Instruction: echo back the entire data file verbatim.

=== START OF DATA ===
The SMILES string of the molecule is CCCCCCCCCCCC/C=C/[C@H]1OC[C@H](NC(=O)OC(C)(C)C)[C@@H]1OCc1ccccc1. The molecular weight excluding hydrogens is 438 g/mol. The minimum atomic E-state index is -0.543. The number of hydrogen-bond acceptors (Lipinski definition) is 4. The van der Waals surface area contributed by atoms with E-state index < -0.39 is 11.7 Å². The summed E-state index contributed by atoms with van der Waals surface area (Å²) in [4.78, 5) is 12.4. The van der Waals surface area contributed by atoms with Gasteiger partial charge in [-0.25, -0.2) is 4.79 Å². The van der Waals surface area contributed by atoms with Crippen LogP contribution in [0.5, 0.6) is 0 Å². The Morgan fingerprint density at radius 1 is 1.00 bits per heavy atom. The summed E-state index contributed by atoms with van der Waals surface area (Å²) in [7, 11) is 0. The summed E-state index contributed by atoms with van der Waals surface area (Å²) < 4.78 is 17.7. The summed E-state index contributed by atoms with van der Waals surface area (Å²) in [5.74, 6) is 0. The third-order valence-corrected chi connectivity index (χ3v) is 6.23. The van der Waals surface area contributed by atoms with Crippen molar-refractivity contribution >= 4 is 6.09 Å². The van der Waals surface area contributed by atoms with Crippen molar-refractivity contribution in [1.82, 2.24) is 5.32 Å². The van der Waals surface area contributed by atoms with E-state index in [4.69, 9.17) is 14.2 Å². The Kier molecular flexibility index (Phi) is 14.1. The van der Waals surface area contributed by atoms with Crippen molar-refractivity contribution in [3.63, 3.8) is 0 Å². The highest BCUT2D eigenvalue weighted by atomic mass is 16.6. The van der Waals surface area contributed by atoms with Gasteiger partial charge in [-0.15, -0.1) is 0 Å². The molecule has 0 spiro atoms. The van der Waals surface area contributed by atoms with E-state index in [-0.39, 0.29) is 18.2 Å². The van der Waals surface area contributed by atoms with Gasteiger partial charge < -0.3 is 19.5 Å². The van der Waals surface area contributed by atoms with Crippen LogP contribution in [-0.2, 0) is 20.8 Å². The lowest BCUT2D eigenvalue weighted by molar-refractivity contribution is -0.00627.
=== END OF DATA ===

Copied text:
The SMILES string of the molecule is CCCCCCCCCCCC/C=C/[C@H]1OC[C@H](NC(=O)OC(C)(C)C)[C@@H]1OCc1ccccc1. The molecular weight excluding hydrogens is 438 g/mol. The minimum atomic E-state index is -0.543. The number of hydrogen-bond acceptors (Lipinski definition) is 4. The van der Waals surface area contributed by atoms with E-state index < -0.39 is 11.7 Å². The summed E-state index contributed by atoms with van der Waals surface area (Å²) in [4.78, 5) is 12.4. The van der Waals surface area contributed by atoms with Gasteiger partial charge in [-0.25, -0.2) is 4.79 Å². The van der Waals surface area contributed by atoms with Crippen LogP contribution in [0.5, 0.6) is 0 Å². The Morgan fingerprint density at radius 1 is 1.00 bits per heavy atom. The summed E-state index contributed by atoms with van der Waals surface area (Å²) in [7, 11) is 0. The summed E-state index contributed by atoms with van der Waals surface area (Å²) < 4.78 is 17.7. The summed E-state index contributed by atoms with van der Waals surface area (Å²) in [5.74, 6) is 0. The third-order valence-corrected chi connectivity index (χ3v) is 6.23. The van der Waals surface area contributed by atoms with Crippen molar-refractivity contribution >= 4 is 6.09 Å². The van der Waals surface area contributed by atoms with Crippen molar-refractivity contribution in [1.82, 2.24) is 5.32 Å². The van der Waals surface area contributed by atoms with E-state index in [4.69, 9.17) is 14.2 Å². The Kier molecular flexibility index (Phi) is 14.1. The van der Waals surface area contributed by atoms with Crippen molar-refractivity contribution in [3.63, 3.8) is 0 Å². The highest BCUT2D eigenvalue weighted by atomic mass is 16.6. The van der Waals surface area contributed by atoms with Gasteiger partial charge in [-0.15, -0.1) is 0 Å². The molecule has 0 spiro atoms. The van der Waals surface area contributed by atoms with E-state index in [-0.39, 0.29) is 18.2 Å². The van der Waals surface area contributed by atoms with Gasteiger partial charge < -0.3 is 19.5 Å². The van der Waals surface area contributed by atoms with Crippen LogP contribution in [-0.2, 0) is 20.8 Å². The lowest BCUT2D eigenvalue weighted by molar-refractivity contribution is -0.00627.